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Fight against polio won, but far from over

On Saturday October 24th, Kenya joined the world in marking the annual World Polio Day. The celebrations came three months after Africa was declared polio free. Globally, only Pakistan and neighbouring Afghanistan continue to report active cases of wild polio virus.

While welcome, the declaration has presented a predicament. On one hand, we are elated the continent has finally slayed the second dragon after smallpox. On the other, this success has been interpreted by some to mean the war is over, and consequently, the guards can be dropped. Like in every war, there is grave danger in such an approach and one common phrase used within polio circles is that; polio virus anywhere, is polio virus everywhere. In fact, Rotary International estimates that unless we completely eradicate polio, within 10 years, as many as 200,000 new cases could occur around the world each year.

This means no child anywhere is safe until we have vaccinated every child. Polio, a highly infectious disease, most commonly affects children under the age of 5. The virus is spread person to person, typically through contaminated water. It can attack the nervous system, and in some instances, lead to paralysis. Although there is no cure, there is a safe and effective vaccine. Closer home, we have two new threats giving scientists and health experts sleepless nights. The first one is disruption of immunisation programmes due to Covid-19. The pandemic has shifted the discussion away from polio.

Funds previously earmarked for polio have been shifted towards the pandemic. Door to door polio vaccination campaigns have been suspended as people are afraid of letting in strangers to their homes as they might infect them. There is also general fear of going to hospitals for their polio vaccine.

Because of this, concerned scientists have pointed to the increasing risk of polio, particularly in the large numbers of children who remain unvaccinated, especially those in vulnerable populations in the northern part of the country and in the informal settlements of Nairobi and Mombasa.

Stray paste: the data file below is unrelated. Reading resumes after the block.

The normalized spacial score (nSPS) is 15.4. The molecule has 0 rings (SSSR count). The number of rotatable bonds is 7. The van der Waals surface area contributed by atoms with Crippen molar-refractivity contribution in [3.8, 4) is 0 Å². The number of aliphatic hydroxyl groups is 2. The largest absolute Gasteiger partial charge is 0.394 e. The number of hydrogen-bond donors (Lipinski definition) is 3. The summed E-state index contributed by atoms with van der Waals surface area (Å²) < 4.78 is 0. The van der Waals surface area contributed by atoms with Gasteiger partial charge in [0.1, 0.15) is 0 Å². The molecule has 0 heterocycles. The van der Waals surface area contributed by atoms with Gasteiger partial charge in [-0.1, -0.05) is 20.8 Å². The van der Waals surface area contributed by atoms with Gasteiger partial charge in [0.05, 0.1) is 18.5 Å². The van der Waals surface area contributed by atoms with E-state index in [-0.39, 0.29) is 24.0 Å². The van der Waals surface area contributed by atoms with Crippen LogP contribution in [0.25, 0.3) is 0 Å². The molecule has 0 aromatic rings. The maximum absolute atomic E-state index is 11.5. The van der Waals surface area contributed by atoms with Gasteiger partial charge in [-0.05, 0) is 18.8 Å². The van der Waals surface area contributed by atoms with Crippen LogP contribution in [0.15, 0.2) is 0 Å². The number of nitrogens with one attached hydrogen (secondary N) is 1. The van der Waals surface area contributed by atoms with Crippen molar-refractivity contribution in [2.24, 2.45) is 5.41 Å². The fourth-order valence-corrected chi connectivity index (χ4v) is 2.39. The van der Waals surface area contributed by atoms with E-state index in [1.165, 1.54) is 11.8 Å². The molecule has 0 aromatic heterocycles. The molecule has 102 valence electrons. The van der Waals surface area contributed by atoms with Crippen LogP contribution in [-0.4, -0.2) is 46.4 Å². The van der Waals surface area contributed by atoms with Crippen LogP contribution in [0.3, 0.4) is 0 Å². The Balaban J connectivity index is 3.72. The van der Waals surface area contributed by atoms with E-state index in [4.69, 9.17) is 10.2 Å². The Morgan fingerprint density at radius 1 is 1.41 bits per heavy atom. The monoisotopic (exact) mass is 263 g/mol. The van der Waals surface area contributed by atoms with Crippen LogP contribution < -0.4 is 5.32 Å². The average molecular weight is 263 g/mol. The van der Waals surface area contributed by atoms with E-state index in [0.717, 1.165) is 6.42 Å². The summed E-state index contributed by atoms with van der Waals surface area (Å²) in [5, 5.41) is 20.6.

From research, this build-up of under-immunised children has previously contributed to outbreaks of polio. Most of these children come from poor families, urban informal settlements, and the hard-to-reach parts of the country, particularly arid and semi-arid (ASAL). Based on risk analysis, about 11 counties have been flagged as having the greatest risk of polio outbreaks. Apart from Mombasa and Nairobi, other risk-prone counties are Lamu, Tana River, Garissa, Wajir, Marsabit, Killifi, Turkana, Isiolo and Mandera.

The second threat stems from detection of circulating vaccine-derived poliovirus type 2 (cVDPV2) in neighboring Sudan. This virus occurs in areas of inadequate sanitation, where children immunised with oral polio vaccines – that contains an attenuated (weakened) vaccine-virus – excretes the vaccine-virus, which is then spread in the immediate community. 

On rare occasions, if a population is seriously under-immunised, an excreted vaccine-virus can continue to circulate for an extended period of time and can genetically change into a form that can paralyse – this is what is known as a circulating vaccine-derived poliovirus (cVDPV).

Across Africa, 172 type 2 cases in 14 countries have been reported in 2020, according to the World Health Organisation. The WHO has assessed the risk of further international spread of cVDPV2 across Central Africa and the Horn of Africa to be high. Consequently, it has issued an advisory that it is important that all countries, in particular those with frequent travel and contacts with polio-affected countries and areas, strengthen surveillance to rapidly detect any new virus importation and to facilitate a rapid response.

Our firm conviction is that the increase of cVDPV in the region can be addressed by ensuring 100% immunisation for all children and enhancing WASH (Water, Sanitation and Hygiene) in high-risk populations.

-Dr Ojiambo is at the Rotary Kenya health focal point while Dr Nyarango is the Gertrude’s Children’s Hospital CEO

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